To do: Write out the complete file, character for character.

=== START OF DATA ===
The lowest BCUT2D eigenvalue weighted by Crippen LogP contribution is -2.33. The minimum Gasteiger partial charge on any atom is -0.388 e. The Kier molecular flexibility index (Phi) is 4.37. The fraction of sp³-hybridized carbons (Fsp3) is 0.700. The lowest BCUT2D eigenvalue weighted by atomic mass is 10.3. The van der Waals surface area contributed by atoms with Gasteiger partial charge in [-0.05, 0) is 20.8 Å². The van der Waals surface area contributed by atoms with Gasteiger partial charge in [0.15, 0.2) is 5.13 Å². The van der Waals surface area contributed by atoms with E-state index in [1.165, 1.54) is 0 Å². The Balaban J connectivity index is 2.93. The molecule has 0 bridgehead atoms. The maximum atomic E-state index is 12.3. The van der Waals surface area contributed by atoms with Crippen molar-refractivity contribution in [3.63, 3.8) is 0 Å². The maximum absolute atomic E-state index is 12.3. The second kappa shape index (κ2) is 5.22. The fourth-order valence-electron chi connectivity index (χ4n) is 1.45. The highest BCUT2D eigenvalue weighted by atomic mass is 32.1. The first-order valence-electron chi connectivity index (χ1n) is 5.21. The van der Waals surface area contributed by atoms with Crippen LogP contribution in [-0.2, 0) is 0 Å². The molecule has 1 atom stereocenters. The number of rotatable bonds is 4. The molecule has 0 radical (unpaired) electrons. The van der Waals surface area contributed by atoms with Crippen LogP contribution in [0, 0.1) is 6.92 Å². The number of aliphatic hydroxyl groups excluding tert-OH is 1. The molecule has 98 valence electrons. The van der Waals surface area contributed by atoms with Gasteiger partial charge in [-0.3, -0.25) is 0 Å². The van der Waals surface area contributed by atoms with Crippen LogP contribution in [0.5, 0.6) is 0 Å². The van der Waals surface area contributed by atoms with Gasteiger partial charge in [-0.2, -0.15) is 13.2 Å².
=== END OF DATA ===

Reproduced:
The lowest BCUT2D eigenvalue weighted by Crippen LogP contribution is -2.33. The minimum Gasteiger partial charge on any atom is -0.388 e. The Kier molecular flexibility index (Phi) is 4.37. The fraction of sp³-hybridized carbons (Fsp3) is 0.700. The lowest BCUT2D eigenvalue weighted by atomic mass is 10.3. The van der Waals surface area contributed by atoms with Gasteiger partial charge in [-0.05, 0) is 20.8 Å². The van der Waals surface area contributed by atoms with Gasteiger partial charge in [0.15, 0.2) is 5.13 Å². The van der Waals surface area contributed by atoms with E-state index in [1.165, 1.54) is 0 Å². The Balaban J connectivity index is 2.93. The molecule has 0 bridgehead atoms. The maximum atomic E-state index is 12.3. The van der Waals surface area contributed by atoms with Crippen molar-refractivity contribution in [3.63, 3.8) is 0 Å². The maximum absolute atomic E-state index is 12.3. The second kappa shape index (κ2) is 5.22. The fourth-order valence-electron chi connectivity index (χ4n) is 1.45. The highest BCUT2D eigenvalue weighted by atomic mass is 32.1. The first-order valence-electron chi connectivity index (χ1n) is 5.21. The van der Waals surface area contributed by atoms with Crippen LogP contribution in [-0.2, 0) is 0 Å². The molecule has 1 atom stereocenters. The number of rotatable bonds is 4. The molecule has 0 radical (unpaired) electrons. The van der Waals surface area contributed by atoms with Crippen LogP contribution in [0, 0.1) is 6.92 Å². The number of aliphatic hydroxyl groups excluding tert-OH is 1. The molecule has 98 valence electrons. The van der Waals surface area contributed by atoms with Gasteiger partial charge in [-0.3, -0.25) is 0 Å². The van der Waals surface area contributed by atoms with Crippen LogP contribution in [0.5, 0.6) is 0 Å². The van der Waals surface area contributed by atoms with Gasteiger partial charge in [-0.2, -0.15) is 13.2 Å².